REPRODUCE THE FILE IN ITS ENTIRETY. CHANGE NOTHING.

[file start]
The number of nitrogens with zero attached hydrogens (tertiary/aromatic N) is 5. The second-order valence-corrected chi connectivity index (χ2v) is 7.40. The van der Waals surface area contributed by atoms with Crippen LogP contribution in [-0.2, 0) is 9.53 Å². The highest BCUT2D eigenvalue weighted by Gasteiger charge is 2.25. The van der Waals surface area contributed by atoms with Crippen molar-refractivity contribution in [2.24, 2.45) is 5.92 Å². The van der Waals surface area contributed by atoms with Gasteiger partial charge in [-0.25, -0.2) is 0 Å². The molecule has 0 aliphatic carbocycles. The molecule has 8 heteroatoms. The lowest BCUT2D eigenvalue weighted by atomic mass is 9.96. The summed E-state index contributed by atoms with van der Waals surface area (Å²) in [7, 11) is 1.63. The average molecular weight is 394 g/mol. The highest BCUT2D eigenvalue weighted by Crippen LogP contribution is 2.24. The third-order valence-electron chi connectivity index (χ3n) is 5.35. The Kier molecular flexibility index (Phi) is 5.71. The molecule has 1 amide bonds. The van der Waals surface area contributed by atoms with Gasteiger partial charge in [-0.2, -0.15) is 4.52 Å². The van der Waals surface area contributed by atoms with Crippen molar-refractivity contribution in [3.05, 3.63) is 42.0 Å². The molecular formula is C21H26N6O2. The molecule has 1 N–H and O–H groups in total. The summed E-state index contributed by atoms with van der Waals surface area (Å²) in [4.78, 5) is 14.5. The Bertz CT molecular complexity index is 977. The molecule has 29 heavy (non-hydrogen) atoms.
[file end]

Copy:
The number of nitrogens with zero attached hydrogens (tertiary/aromatic N) is 5. The second-order valence-corrected chi connectivity index (χ2v) is 7.40. The van der Waals surface area contributed by atoms with Crippen LogP contribution in [-0.2, 0) is 9.53 Å². The highest BCUT2D eigenvalue weighted by Gasteiger charge is 2.25. The van der Waals surface area contributed by atoms with Crippen molar-refractivity contribution in [2.24, 2.45) is 5.92 Å². The van der Waals surface area contributed by atoms with Gasteiger partial charge in [-0.25, -0.2) is 0 Å². The molecule has 0 aliphatic carbocycles. The molecule has 8 heteroatoms. The lowest BCUT2D eigenvalue weighted by atomic mass is 9.96. The summed E-state index contributed by atoms with van der Waals surface area (Å²) in [7, 11) is 1.63. The average molecular weight is 394 g/mol. The highest BCUT2D eigenvalue weighted by Crippen LogP contribution is 2.24. The third-order valence-electron chi connectivity index (χ3n) is 5.35. The Kier molecular flexibility index (Phi) is 5.71. The molecule has 1 amide bonds. The van der Waals surface area contributed by atoms with Gasteiger partial charge in [-0.2, -0.15) is 4.52 Å². The van der Waals surface area contributed by atoms with Crippen molar-refractivity contribution in [3.05, 3.63) is 42.0 Å². The molecular formula is C21H26N6O2. The molecule has 1 N–H and O–H groups in total. The summed E-state index contributed by atoms with van der Waals surface area (Å²) in [4.78, 5) is 14.5. The Bertz CT molecular complexity index is 977. The molecule has 29 heavy (non-hydrogen) atoms.